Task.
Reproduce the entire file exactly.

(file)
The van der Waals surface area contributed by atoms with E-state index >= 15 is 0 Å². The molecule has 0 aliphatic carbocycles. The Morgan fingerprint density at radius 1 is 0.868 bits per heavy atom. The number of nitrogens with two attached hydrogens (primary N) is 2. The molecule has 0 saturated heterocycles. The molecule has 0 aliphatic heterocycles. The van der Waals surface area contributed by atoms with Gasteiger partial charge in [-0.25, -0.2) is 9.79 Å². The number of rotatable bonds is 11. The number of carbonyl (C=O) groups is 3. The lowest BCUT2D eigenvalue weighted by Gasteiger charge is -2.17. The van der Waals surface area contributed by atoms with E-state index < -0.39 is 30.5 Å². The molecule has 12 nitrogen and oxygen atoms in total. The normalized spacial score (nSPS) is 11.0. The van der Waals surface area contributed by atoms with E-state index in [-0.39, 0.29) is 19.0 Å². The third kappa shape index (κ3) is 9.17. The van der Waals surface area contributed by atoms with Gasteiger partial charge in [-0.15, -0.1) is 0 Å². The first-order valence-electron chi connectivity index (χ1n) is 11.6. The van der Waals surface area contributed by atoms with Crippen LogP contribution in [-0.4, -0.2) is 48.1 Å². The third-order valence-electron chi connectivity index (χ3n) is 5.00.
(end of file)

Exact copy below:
The van der Waals surface area contributed by atoms with E-state index >= 15 is 0 Å². The molecule has 0 aliphatic carbocycles. The Morgan fingerprint density at radius 1 is 0.868 bits per heavy atom. The number of nitrogens with two attached hydrogens (primary N) is 2. The molecule has 0 saturated heterocycles. The molecule has 0 aliphatic heterocycles. The van der Waals surface area contributed by atoms with Gasteiger partial charge in [-0.25, -0.2) is 9.79 Å². The number of rotatable bonds is 11. The number of carbonyl (C=O) groups is 3. The lowest BCUT2D eigenvalue weighted by Gasteiger charge is -2.17. The van der Waals surface area contributed by atoms with E-state index < -0.39 is 30.5 Å². The molecule has 12 nitrogen and oxygen atoms in total. The normalized spacial score (nSPS) is 11.0. The van der Waals surface area contributed by atoms with E-state index in [-0.39, 0.29) is 19.0 Å². The third kappa shape index (κ3) is 9.17. The van der Waals surface area contributed by atoms with Gasteiger partial charge in [-0.15, -0.1) is 0 Å². The first-order valence-electron chi connectivity index (χ1n) is 11.6. The van der Waals surface area contributed by atoms with Crippen LogP contribution in [-0.4, -0.2) is 48.1 Å². The third-order valence-electron chi connectivity index (χ3n) is 5.00.